The Pavurs, also called helicopters, pints, flat etc., are lead-tin vessels that were most actively used in the period of the XNUMXth - XNUMXth centuries. They were most often used for drinking brandy, but also for carrying holy water during Hajilak (visiting the Holy Sepulcher in Jerusalem) . They are made by casting, where all parts of the vessel are made separately and then joined together.

The shape of the vessels is diverse - round, rectangular, hexagonal or octagonal. Inscriptions are often engraved – an expression of the traditional practice of gifting masterfully crafted and signed dishes.

Their ornaments are rich and varied. In addition to the widely represented geometric and plant motifs, Christian symbolism is also often found. St. George the Victorious is often depicted, represented on a horse, holding a spear in his right hand, with which he pierces the dragon (the llama). In folk representations, the saint is revered for his power and might and in his role as patron and protector against demonological beings on the one hand, and heavenly patron of Christians on the other.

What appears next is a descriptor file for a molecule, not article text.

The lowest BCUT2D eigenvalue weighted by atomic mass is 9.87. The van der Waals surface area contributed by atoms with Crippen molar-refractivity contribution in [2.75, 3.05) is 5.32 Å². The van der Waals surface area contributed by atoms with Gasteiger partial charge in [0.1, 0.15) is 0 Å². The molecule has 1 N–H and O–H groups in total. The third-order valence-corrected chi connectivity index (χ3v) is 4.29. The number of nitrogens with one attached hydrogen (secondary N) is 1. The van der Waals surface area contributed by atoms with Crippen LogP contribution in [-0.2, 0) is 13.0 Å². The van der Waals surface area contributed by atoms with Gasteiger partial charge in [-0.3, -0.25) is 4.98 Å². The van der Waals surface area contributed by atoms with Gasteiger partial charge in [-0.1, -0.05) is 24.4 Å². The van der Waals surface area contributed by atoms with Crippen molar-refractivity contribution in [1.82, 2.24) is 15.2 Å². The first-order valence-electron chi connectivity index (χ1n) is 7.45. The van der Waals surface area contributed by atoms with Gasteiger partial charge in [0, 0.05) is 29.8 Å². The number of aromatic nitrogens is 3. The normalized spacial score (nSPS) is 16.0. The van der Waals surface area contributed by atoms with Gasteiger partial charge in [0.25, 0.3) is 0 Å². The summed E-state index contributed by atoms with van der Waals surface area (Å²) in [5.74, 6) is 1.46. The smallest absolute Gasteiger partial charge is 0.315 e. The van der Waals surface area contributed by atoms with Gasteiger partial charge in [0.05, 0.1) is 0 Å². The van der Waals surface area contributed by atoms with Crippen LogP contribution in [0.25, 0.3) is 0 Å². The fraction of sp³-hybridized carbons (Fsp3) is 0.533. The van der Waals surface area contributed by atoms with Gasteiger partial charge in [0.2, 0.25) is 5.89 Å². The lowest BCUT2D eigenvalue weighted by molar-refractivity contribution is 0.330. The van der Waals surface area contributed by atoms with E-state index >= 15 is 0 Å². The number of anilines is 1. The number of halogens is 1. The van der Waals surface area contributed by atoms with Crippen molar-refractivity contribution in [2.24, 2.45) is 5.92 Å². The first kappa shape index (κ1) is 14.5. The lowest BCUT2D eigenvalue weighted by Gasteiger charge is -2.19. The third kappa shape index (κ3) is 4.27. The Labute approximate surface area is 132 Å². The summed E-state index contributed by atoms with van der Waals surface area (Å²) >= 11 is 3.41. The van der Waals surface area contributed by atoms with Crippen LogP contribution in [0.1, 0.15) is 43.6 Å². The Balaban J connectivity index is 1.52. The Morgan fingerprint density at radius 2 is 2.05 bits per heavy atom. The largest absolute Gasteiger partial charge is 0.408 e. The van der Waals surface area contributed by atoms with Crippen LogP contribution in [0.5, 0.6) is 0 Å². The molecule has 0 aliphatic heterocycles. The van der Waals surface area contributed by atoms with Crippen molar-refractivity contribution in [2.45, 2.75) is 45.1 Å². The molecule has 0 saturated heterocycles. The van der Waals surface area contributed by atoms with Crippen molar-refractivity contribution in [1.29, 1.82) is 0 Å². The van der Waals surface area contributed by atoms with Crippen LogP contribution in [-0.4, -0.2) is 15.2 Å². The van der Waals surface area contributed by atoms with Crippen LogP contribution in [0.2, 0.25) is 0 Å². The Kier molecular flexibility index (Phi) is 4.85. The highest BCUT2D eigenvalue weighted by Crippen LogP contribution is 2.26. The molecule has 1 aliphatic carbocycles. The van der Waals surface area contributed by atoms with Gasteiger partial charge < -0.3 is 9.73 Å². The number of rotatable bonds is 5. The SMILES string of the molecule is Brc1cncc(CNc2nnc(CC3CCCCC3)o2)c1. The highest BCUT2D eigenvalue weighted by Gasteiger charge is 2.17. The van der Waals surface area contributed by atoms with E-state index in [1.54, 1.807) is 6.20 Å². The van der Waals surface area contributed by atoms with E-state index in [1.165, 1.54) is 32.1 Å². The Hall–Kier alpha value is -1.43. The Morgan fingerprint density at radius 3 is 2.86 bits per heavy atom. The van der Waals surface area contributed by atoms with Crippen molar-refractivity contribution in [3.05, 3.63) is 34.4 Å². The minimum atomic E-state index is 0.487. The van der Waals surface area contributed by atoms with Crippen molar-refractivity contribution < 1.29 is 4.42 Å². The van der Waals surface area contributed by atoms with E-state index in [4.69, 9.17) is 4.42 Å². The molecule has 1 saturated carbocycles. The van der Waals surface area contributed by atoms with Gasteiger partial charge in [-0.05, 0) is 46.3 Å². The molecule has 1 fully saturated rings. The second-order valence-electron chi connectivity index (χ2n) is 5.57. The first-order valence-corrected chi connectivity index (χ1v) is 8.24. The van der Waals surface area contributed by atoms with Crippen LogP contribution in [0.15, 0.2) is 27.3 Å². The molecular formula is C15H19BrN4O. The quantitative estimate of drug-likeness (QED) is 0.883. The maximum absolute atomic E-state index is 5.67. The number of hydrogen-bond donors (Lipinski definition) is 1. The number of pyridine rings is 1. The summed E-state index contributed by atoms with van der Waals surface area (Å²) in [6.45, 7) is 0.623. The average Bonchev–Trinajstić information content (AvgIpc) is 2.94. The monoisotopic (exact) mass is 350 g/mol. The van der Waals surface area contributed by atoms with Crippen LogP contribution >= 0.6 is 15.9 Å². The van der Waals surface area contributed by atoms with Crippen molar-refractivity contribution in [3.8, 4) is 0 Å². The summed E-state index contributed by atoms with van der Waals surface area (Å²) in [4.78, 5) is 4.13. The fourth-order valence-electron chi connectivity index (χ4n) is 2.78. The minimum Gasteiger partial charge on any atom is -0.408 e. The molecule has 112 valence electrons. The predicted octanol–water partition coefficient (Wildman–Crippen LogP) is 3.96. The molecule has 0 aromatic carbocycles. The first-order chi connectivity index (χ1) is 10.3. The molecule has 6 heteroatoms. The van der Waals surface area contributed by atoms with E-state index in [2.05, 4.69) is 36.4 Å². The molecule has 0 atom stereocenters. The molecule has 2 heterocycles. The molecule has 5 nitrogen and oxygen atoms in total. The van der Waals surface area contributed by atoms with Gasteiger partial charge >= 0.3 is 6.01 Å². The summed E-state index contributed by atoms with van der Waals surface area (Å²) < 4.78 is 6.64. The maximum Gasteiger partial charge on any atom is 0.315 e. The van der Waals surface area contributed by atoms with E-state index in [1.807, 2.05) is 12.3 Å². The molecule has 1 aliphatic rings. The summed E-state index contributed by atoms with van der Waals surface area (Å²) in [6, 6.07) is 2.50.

In addition to the image, Christian symbolism is also represented by the shape of the vessel. An example of this is the pavura in the shape of a fish. Behind this rare execution of judgment lies the identification of the Greek word for fish "ICHTHIOS" with Jesus Christ, read in the early centuries of Christianity as an abbreviation of the phrase "Jesus Christos Theos Ios Sotir" i.e. "Jesus Christ God's Son Saviour". Later, it was also accepted that the fish, which is a water creature, also symbolizes Holy Baptism, and when it is in the form of a vessel, it represents the Eucharist (communion). In folk beliefs, the fish is associated with water, the depths and the underworld.

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